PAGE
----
Blepharitis occurs when the eyelids become inflamed, and the majority of cases involve the portion of the eyelid on which eyelashes grow. It's common for the condition to affect both eyelids. The cause of blepharitis is usually clogging of the small oil glands around the base of the eyelashes. Several underlying conditions can lead to this clogging. Blepharitis can be difficult to treat, and it tends to be chronic. It doesn't usually cause permanent eyesight damage, and it isn't contagious. However, blepharitis can cause discomfort, and it might affect a patient's appearance. Individuals with blepharitis might experience watery and red eyes, stinging sensations in the eyes, itchy eyelids, crusted eyelashes, sticky eyelids, abnormal eyelash growth, loss of eyelashes, increased blinking, and increased sensitivity to light.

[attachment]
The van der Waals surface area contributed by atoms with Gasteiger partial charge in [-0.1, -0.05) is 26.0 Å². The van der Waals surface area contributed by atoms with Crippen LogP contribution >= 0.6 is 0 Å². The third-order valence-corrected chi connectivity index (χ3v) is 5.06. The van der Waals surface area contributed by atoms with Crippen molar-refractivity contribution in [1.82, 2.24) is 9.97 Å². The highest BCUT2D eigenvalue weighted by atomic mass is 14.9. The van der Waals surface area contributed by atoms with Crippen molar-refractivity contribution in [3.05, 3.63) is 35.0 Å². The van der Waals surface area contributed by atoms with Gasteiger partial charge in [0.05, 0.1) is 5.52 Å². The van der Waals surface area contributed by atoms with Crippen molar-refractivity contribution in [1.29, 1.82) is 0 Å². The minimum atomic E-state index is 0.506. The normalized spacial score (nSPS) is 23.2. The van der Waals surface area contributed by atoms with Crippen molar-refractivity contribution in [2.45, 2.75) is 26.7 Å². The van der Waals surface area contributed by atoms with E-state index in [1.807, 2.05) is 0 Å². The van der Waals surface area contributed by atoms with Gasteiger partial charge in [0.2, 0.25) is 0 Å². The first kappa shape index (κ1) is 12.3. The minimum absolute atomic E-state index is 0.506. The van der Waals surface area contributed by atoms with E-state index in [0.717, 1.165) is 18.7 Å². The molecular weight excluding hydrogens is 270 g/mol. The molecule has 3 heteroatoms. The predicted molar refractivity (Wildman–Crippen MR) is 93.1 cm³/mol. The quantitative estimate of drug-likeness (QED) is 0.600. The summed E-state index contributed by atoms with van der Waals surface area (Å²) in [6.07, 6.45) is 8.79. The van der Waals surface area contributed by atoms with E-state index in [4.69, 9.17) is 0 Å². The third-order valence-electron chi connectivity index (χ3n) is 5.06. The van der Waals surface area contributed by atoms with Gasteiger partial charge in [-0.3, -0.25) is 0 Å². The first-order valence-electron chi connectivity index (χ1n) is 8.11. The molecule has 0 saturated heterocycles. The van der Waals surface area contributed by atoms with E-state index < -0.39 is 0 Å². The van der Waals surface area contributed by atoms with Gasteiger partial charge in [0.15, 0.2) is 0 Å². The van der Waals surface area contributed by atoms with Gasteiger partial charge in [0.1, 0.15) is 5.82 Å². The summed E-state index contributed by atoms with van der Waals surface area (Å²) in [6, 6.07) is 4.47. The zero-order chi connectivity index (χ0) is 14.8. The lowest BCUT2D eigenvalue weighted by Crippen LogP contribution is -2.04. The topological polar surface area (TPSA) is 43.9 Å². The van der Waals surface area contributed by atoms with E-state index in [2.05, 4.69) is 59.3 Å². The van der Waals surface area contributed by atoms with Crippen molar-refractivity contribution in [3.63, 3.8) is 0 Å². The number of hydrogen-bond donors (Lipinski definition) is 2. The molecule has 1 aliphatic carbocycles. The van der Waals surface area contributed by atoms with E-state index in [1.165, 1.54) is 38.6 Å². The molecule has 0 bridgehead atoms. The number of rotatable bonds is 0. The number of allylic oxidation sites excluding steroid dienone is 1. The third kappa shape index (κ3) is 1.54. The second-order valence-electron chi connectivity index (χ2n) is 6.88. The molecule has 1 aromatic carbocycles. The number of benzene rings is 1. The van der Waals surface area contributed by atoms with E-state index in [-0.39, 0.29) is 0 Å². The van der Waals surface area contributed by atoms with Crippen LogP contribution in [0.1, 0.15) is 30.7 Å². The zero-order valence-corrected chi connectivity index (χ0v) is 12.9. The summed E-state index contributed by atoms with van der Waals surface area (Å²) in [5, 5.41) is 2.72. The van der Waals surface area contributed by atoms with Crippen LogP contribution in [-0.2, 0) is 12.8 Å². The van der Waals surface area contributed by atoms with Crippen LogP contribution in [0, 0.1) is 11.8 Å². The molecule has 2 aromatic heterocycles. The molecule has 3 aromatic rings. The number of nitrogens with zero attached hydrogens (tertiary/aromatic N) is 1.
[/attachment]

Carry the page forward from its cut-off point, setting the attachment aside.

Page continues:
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Antibiotics help fight bacterial infections in the body. In the case of blepharitis, doctors might prescribe topical antibiotics that can be applied directly to the eyelids, rather than oral antibiotics. When topical antibiotics are applied to the eyelid, studies have shown patients experience significant relief from their symptoms. Antibiotics applied to the eyelid tend to come in ointment and cream form. They should be approved for treating eye infections, as individuals don't want to use any medication that could irritate their eye or damage their vision. Some antibiotics are also available in eye drop form, which can be helpful if the eyes themselves are also irritated. Doctors tend to prescribe topical antibiotics first, but if the infection doesn't get any better, they might prescribe a course of oral antibiotics. Patients won't need to take these for a long time, but they must make sure to take every dose.
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